Here are the top stories from the EU this week.
In the Bavarian Alps, as in much of the world in recent months, Ukraine cast a long shadow.
At the G7 summit, the message was clear: the Western allies foresee a prolonged conflict in Ukraine, and they will continue to support the people of that country in their fight against Russia.
The G7 also vowed to "align and expand targeted sanctions to further restrict Russia’s access to key industrial inputs, services and technologies".
"As the G7, we are united in the assessment that this is therefore about very long-lasting changes that will also shape international relations for a very, very long time," said German Chancellor Olaf Scholz.
"That is why it is also clear that in our relations with Russia there can be no going back to the time before the Russian attack on Ukraine."
While the resolve to sideline Russia and support Ukraine appears to hold firm at the moment, popular support to act against Moscow may wane as the war drags on and economies continue to suffer the pain.
For as the conflict has progressed, its effects have been felt far beyond Ukraine.
Food and fuel inflation continue to be on the rise and are hitting households and businesses everywhere.
Ukrainian leaders are worried that one day public opinion will get tired of the war, potentially questioning Western assistance, something that NATO vigorously rejected at its summit in Madrid this week.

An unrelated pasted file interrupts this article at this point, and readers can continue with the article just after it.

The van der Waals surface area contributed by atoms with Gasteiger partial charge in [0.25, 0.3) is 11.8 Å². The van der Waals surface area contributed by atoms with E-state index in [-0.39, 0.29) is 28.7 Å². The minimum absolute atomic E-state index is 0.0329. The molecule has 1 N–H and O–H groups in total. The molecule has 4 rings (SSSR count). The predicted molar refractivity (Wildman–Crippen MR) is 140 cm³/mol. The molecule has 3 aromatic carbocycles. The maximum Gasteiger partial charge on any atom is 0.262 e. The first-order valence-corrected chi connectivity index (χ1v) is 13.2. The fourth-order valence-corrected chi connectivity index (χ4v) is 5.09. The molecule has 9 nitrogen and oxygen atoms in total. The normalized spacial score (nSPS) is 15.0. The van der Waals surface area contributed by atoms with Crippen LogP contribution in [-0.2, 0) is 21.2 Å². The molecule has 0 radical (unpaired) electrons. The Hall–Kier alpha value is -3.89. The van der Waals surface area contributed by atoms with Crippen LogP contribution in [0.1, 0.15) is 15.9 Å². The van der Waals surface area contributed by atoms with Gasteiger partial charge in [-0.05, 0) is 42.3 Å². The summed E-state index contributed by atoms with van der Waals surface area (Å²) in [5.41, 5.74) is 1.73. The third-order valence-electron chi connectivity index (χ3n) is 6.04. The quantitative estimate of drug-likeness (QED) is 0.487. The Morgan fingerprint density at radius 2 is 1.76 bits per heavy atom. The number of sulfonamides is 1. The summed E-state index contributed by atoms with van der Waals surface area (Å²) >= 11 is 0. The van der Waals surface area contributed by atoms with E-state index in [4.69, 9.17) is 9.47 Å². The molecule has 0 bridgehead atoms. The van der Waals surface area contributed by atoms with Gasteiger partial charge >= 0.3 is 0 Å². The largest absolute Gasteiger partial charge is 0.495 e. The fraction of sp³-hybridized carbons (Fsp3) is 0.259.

"As long as it takes," said NATO Secretary-General Jens Stoltenberg.
The military alliance is now set to welcome new members. Finland and Sweden struck a deal with Turkey that sees Ankara drop its objections to the two Nordic countries joining NATO.
In a statement, Turkish President Erdogan said he had obtained “full cooperation” from Finland and Sweden against Kurdish PKK fighters and their allies, after more than three hours of discussions on Tuesday in Madrid, on the sidelines of the NATO summit.
After the talks, Stoltenberg said “we now have an agreement that paves the way for Finland and Sweden to join NATO.”
"As a result of that meeting, our foreign ministers signed a trilateral memorandum which confirms that Turkey will at the Madrid Summit this week support the invitation of Finland and Sweden to become members of NATO," Finland's President Sauli Niinistö said in a statement released by his office.
According to Rafael Loss, a project coordinator at the European Council on Foreign Relations, the alliance will be stronger with the two Nordic countries.
"It will make NATO more secure, and it will make Sweden and Finland more secure," Loss told Euronews.
"Both countries will add enormous military capabilities to the alliance and consolidate democratic decision-making processes domestically. Both will support NATO's own defence posture and dialogue within the alliance."